Preprint Article Version 1 Preserved in Portico This version is not peer-reviewed

Geodetic-Gravimetric Monitoring of Mountain Uplift and Hydrological Variations at Zugspitze and Wank Mountains (Bavarian Alps, Germany)

Version 1 : Received: 7 February 2021 / Approved: 8 February 2021 / Online: 8 February 2021 (13:06:06 CET)

A peer-reviewed article of this Preprint also exists.

Timmen, L.; Gerlach, C.; Rehm, T.; Völksen, C.; Voigt, C. Geodetic-Gravimetric Monitoring of Mountain Uplift and Hydrological Variations at Zugspitze and Wank Mountains (Bavarian Alps, Germany). Remote Sens. 2021, 13, 918. Timmen, L.; Gerlach, C.; Rehm, T.; Völksen, C.; Voigt, C. Geodetic-Gravimetric Monitoring of Mountain Uplift and Hydrological Variations at Zugspitze and Wank Mountains (Bavarian Alps, Germany). Remote Sens. 2021, 13, 918.

Journal reference: Remote Sens. 2021, 13, 918
DOI: 10.3390/rs13050918

Abstract

In 2004, first absolute gravity (AG) measurements were performed on the mountain tops of Mt. Zugspitze (2 sites) and Mt. Wank (1 site), and at the Wank foot (1 site). Wank (summit height 1780 m) and Zugspitze (2960 m) are about 20 km apart from each other and belong geologically to different parts of the Northern Limestone Alps. Bridging a time span of 15 years, the deduced gravity variations for Zugspitze are in the order of 0.30 μm/s² with a standard uncertainty of 0.04 μm/s². The Wank stations (foot and top) show no significant gravity variation. The vertical stability of Wank summit is also confirmed by results of continuous GNSS recordings. Because an Alpine mountain uplift of 1 or 2 mm/yr cannot explain the obtained gravity decline at Zugspitze, the dominating geophysical contributions are assumed to be due to the diminishing glaciers in the vicinity. The modelled gravity trend caused by glacier retreat between epochs 1999 and 2018 amounts to -0.012 μm/s²/yr at both Zugspitze AG sites. This explains more than half of the observed gravity decrease. Long-term variations on inter-annual and climate-relevant decadal scale will be investigated in the future using as a supplement superconducting gravimetry (installed in 2019) and GNSS equipment (since 2018).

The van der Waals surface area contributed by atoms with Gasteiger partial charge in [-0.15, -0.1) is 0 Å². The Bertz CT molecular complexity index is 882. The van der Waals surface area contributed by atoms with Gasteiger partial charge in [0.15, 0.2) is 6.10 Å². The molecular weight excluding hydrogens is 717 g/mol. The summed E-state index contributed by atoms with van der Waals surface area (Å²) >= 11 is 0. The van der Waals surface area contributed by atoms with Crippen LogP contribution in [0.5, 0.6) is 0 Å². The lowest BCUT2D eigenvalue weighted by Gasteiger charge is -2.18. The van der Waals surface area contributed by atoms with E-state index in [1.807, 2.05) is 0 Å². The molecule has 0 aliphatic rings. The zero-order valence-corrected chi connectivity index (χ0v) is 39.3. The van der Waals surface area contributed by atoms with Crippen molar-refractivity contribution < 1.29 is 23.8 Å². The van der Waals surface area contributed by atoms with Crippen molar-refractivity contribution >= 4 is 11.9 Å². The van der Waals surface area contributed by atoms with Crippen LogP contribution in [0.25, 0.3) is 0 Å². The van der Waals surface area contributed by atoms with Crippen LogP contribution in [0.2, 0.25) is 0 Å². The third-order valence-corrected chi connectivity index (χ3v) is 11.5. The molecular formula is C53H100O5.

Keywords

absolute gravimetry; Mt. Zugspitze; Mt. Wank; gravity variation; superconducting gravimeter; GNSS; FG5 free-fall gravimeter; glacier retreat; Alpine mountain building

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